20 Quotes on (Better) Loving Your Church – Matt Smethurst

I (Matt Smethurst) recently read Megan Hill’s new book, A Place to Belong: Learning to Love the Local Church (Crossway, 2020), which I highly recommend. Here were my favorite 20 quotes.

Paul [experienced] many of the challenges of life in the local church. He was viewed with skepticism by church leaders (Acts 9:26). He suffered personal attacks from false teachers and their disciples (2 Cor. 10:10). He was intentionally misunderstood by other Christians (2 Pet. 3:16). He had disagreements with other Christians (Acts 15:36–40). He was disappointed by other Christians (see 2 Cor. 11:22–29). He sat alone in prison, longing for committed fellow workers but realizing “they all seek their own interests, not those of Jesus Christ” (Phil. 2:21). And—in what may be the saddest verse in all of the Epistles—he recounts, “At my first defense no one came to stand by me, but all deserted me” (2 Tim. 4:16). If anyone knew how disappointing the local church can be, it was the apostle Paul. (15–16)

Private worship is never the highest or most glorious worship. . . . We might mistakenly think that we are closest to God when we worship him privately, but John’s experience teaches us that as important and intimate as time alone with the Lord may be, it can’t be compared to the privilege of corporate worship. (49)

In an era that prizes constant change and originality, it can be surprising to realize that corporate worship has neither. (49)

Because God is the exalted and holy object of our worship, we acknowledge that he is also its rightful director. . . . From the call to worship to the final benediction, corporate worship is saturated with the word of God for the good of the people of God. (50–51)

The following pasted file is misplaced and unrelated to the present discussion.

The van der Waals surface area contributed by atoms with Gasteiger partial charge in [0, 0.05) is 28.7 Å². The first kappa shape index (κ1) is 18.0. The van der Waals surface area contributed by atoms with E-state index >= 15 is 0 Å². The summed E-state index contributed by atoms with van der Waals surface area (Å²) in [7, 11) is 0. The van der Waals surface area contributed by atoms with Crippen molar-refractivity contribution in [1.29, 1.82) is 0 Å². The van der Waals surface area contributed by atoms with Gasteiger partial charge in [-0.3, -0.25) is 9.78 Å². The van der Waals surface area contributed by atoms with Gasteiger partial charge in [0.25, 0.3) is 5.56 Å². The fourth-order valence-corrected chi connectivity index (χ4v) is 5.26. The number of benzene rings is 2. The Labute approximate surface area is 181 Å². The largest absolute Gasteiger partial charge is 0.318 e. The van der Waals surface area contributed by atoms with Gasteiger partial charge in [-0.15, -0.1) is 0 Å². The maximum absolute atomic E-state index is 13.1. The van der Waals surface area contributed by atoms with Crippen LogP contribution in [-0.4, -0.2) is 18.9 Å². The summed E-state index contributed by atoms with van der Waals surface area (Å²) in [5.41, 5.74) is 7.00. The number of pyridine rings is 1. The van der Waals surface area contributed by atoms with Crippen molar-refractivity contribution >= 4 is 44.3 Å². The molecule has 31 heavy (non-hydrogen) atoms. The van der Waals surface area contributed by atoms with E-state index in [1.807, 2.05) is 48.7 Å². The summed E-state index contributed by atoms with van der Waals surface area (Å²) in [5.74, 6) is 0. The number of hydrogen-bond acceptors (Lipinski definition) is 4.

There is nowhere else on earth that you will be nearer to heaven. (56)

A local church’s elders do not rule on their own merits or according to their own designs but as subjects and delegates of Christ the chief shepherd. . . . Our elders may appear to be painfully ordinary men, but under their loving leadership, we receive the ministry of Christ himself. (61)

This is the privilege and duty of the flock of God—to receive the shepherding of its elders. But before we can receive their ministry, we must identify as their flock. This means that we must publicly join a local church. (62)

Separated from the body our spiritual gifts are useless. (78)

However it might appear, the people and gifts represented in our local church are exactly the people and gifts we need. . . . Because of God’s sovereign choosing, no part is missing, and every part is valuable. (80)

Not only does Christ fill the church, but the church is the fullness of Christ. . . . Christ cannot be a head without a body; he cannot be a king without a kingdom; he cannot be a mediator without his people; he cannot be a redeemer without his church. The Father validated the work of Christ by raising him from the dead, seating him on the throne, and giving him a body (Eph. 1:20–23). The church is the irrefutable evidence of Christ’s complete and effective atonement for his people. (82–83)

Our holiness is not merely personal. It is also the foundation of our corporate identity as the church. The surprising thing about the Bible’s testimony is that the word saints does not single out exemplary church members, or church members whose gifts and graces are only of a particular variety. In fact, in biblical terms, there are no individual saints. In its sixty appearances in the New Testament, the word is always plural and always used as a description of all the Christians in the church. The corporate people of God are, for example, “the saints at Jerusalem” (Rom. 15:26), “the saints who are in Ephesus” (Eph. 1:1), “the saints in Christ Jesus who are at Philippi” (Phil. 1:1), and “the saints who are in the whole of Achaia” (2 Cor. 1:1). We are not lone saints, haloed marble statues standing aloof on separate hills; we are corporate saints, members of a holy company, and most truly the holy ones only when we are viewed together. (89)